Social Skills Training

Because they experience psychotic features such as delusions and hallucinations, it can at times feel unclear to the person what is real and what isn't. Symptoms of the illness can significantly impact relationships. Learning the building blocks of relationships can help people better navigate interpersonal dynamics in their family lives, their social circles and possibly even in work settings.

Complementary & Alternative Medicine for Schizophrenia

Animal Assisted Therapy

As with other conditions, animal assisted therapy (AAT) can help ease and manage some of the symptoms of schizophrenia. Anhedonia, which refers to not experiencing joy or pleasure, is a common symptom of schizophrenia. Research has found that, in trials using animal assisted therapy as part of treatment, patients rated higher levels of pleasurable feelings than those who did not participate in the animal assisted treatment group.

Dietary Supplements

Certain nutritional supplements have been found to have a positive impact on symptoms experienced in some patients with schizophrenia. Although there is insufficient evidence to recommend them to everyone as a treatment, some of the vitamins and nutritional supplements that have been researched in schizophrenia include things like:

  • B Vitamins
  • Omega-3 fatty acids
  • Amino acids
  • Vitamin D
  • Antioxidants

It is important to note that, although the use of these supplements have shown promise in research, it is best to speak with your doctor before taking them to make sure you are not at risk for things like medication interactions or other things that could slow or stop your progress.


Cannabidiol is an ingredient in the marijuana plant that has also shown promise in managing certain symptoms of schizophrenia. Some people may be worried that they will experience a "high" using CBD oil as you would smoking marijuana, but this is not true. The ingredient that would make you feel "high" and have that psychoactive component is called tetrahydrocannabinol or THC. THC is removed from CBD oil so you may experience relief from symptoms without worries about being in an altered state.

Where to Find Treatment

If you experience symptoms of schizophrenia it is best to speak with your doctor. They may want to do blood work and run tests to make sure the symptoms are not being caused by another medical condition. From there you can meet with a psychiatrist or other qualified mental health practitioner to discuss what you are experiencing.

Keep in mind that you may need to be evaluated extensively to make sure that the diagnosis is accurate. This evaluation process involves meeting with you to talk about your experiences, as well as meeting with a spouse or other family members to gather collateral information.

Levels of Care

Treatment can involve outpatient, intensive outpatient, partial hospital, residential, or inpatient treatment programs. The level of care that is best for your situation will be determined by the acuity and nature of your current symptoms. There are trained professionals who specialize in the treatment of schizophrenia at each level of care. If you are unsure of where to find treatment providers, it is best to start by asking your doctor for local or regional referral options.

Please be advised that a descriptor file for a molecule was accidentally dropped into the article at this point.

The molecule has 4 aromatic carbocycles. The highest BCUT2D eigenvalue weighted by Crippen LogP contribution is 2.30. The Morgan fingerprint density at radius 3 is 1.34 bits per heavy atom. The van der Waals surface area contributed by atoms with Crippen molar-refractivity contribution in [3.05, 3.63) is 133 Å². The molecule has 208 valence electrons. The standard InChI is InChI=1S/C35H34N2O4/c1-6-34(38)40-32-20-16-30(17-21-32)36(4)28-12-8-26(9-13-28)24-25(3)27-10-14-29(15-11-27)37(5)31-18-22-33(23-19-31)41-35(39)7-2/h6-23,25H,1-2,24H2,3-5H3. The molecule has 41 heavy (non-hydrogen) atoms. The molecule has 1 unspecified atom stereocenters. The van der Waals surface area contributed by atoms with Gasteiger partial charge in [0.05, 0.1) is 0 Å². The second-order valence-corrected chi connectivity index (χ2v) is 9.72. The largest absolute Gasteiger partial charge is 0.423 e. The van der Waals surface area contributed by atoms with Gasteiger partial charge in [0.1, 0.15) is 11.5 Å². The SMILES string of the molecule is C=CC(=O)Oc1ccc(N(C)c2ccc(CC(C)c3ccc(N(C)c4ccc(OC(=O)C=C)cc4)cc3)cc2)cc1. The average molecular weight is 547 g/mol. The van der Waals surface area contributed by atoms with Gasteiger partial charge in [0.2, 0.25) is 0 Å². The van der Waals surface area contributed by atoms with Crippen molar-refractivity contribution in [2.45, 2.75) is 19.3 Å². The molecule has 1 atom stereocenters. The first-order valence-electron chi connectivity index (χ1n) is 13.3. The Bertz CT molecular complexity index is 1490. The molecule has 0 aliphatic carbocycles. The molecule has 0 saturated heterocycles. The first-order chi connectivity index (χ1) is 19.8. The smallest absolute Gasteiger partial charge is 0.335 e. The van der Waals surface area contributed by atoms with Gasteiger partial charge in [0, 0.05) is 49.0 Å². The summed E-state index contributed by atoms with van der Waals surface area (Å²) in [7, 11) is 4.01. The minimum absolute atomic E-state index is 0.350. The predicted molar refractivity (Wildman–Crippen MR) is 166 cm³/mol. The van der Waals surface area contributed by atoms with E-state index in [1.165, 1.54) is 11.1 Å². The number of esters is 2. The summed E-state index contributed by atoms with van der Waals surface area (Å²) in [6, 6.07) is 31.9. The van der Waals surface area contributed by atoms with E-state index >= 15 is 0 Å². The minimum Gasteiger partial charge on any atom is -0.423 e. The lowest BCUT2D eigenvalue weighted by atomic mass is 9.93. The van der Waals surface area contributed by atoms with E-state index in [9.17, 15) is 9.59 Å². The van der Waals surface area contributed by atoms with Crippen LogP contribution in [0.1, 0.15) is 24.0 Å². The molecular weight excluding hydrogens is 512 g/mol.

A Word From Verywell

It is important to be patient with yourself and your treatment team during this process. As much as we want the symptoms to subside, everyone has a different experience of what treatment methods work well for them and what doesn't seem to work well. Part of your treatment journey will be to explore and discover the methods that work best for you and your symptoms.

Being compliant with your treatment plan is important for overall success. This means doing things like:

  • Taking medication consistently
  • Attending your appointments regularly
  • Actively participating in counseling and group therapy
  • Letting your doctor know what you are experiencing
  • Asking your support group for help if needed
  • Being patient with yourself and your providers
  • Reminding yourself that this is a journey

Even if the path feels challenging, remember there are plenty of things you can do to help the process go more smoothly. The main thing is to be patient and talk with your doctor about your experiences. They need to understand your symptoms in order to help develop a treatment plan that works well for you.

6 Sources
Verywell Mind uses only high-quality sources, including peer-reviewed studies, to support the facts within our articles. Read our editorial process to learn more about how we fact-check and keep our content accurate, reliable, and trustworthy.
  1. Ramachandraiah CT, Subramaniam N, Tancer M. The story of antipsychotics: Past and present. Indian J Psychiatry. 2009;51(4):324-6. DOI:10.4103/0019-5545.58304

  2. Mathews M, Gratz S, Adetunji B, George V, Mathews M, Basil B. Antipsychotic-induced movement disorders: evaluation and treatment. Psychiatry (Edgmont). 2005;2(3):36-41.

  3. Asenjo lobos C, Komossa K, Rummel-kluge C, et al. Clozapine versus other atypical antipsychotics for schizophrenia. Cochrane Database Syst Rev. 2010;(11):CD006633. DOI:10.1002/14651858.CD006633.pub2

  4. U.S. Food & Drug Administration, "Are You Taking Medication as Prescribed?" June 9, 2009

  5. Brissos S, Veguilla MR, Taylor D, Balanzá-martinez V. The role of long-acting injectable antipsychotics in schizophrenia: a critical appraisal. Ther Adv Psychopharmacol. 2014;4(5):198-219. doi:10.1177/2045125314540297

  6. Gorwood P. Neurobiological mechanisms of anhedonia. Dialogues Clin Neurosci. 2008;10(3):291-9. PMID: 18979942

Additional Reading
  • National Institutes of Mental Health​. Antipsychotics. October 2016.

  • Taipale H, Mehtälä J, Tanskanen A, Tiihonen J. Comparative Effectiveness of Antipsychotic Drugs for Rehospitalization in Schizophrenia-A Nationwide Study With 20-Year Follow-up. Schizophr Bull. 2018 Oct 17;44(6):1381-1387. doi: 10.1093/schbul/sbx176.

  • Tiihonen J. Real‐world effectiveness of antipsychotics. Acta Psychiatr Scand. 2016 Nov; 134(5): 371–373.

By Jodi Clarke, MA, LPC/MHSP
Jodi Clarke, LPC/MHSP is a Licensed Professional Counselor in private practice. She specializes in relationships, anxiety, trauma and grief.